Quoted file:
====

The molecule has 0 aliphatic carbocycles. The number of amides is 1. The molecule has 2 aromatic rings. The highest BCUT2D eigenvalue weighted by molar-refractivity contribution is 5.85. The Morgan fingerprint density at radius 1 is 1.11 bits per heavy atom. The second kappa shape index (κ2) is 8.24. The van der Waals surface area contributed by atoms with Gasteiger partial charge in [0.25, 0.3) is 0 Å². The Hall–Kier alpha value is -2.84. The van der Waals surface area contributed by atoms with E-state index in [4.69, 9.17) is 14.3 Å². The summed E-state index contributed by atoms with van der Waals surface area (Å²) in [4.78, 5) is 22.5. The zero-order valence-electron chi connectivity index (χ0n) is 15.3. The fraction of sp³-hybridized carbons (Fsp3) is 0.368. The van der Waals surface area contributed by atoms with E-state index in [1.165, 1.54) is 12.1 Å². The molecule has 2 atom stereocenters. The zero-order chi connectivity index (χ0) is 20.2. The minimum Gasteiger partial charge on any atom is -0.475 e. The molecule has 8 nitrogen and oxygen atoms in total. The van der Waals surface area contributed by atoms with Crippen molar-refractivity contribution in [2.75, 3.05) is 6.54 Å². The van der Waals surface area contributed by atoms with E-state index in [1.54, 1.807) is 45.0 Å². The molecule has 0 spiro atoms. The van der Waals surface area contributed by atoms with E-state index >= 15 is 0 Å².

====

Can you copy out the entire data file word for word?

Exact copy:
The molecule has 0 aliphatic carbocycles. The number of amides is 1. The molecule has 2 aromatic rings. The highest BCUT2D eigenvalue weighted by molar-refractivity contribution is 5.85. The Morgan fingerprint density at radius 1 is 1.11 bits per heavy atom. The second kappa shape index (κ2) is 8.24. The van der Waals surface area contributed by atoms with Gasteiger partial charge in [0.25, 0.3) is 0 Å². The Hall–Kier alpha value is -2.84. The van der Waals surface area contributed by atoms with E-state index in [4.69, 9.17) is 14.3 Å². The summed E-state index contributed by atoms with van der Waals surface area (Å²) in [4.78, 5) is 22.5. The zero-order valence-electron chi connectivity index (χ0n) is 15.3. The fraction of sp³-hybridized carbons (Fsp3) is 0.368. The van der Waals surface area contributed by atoms with E-state index in [1.165, 1.54) is 12.1 Å². The molecule has 2 atom stereocenters. The zero-order chi connectivity index (χ0) is 20.2. The minimum Gasteiger partial charge on any atom is -0.475 e. The molecule has 8 nitrogen and oxygen atoms in total. The van der Waals surface area contributed by atoms with Crippen molar-refractivity contribution in [2.75, 3.05) is 6.54 Å². The van der Waals surface area contributed by atoms with E-state index in [1.54, 1.807) is 45.0 Å². The molecule has 0 spiro atoms. The van der Waals surface area contributed by atoms with E-state index >= 15 is 0 Å².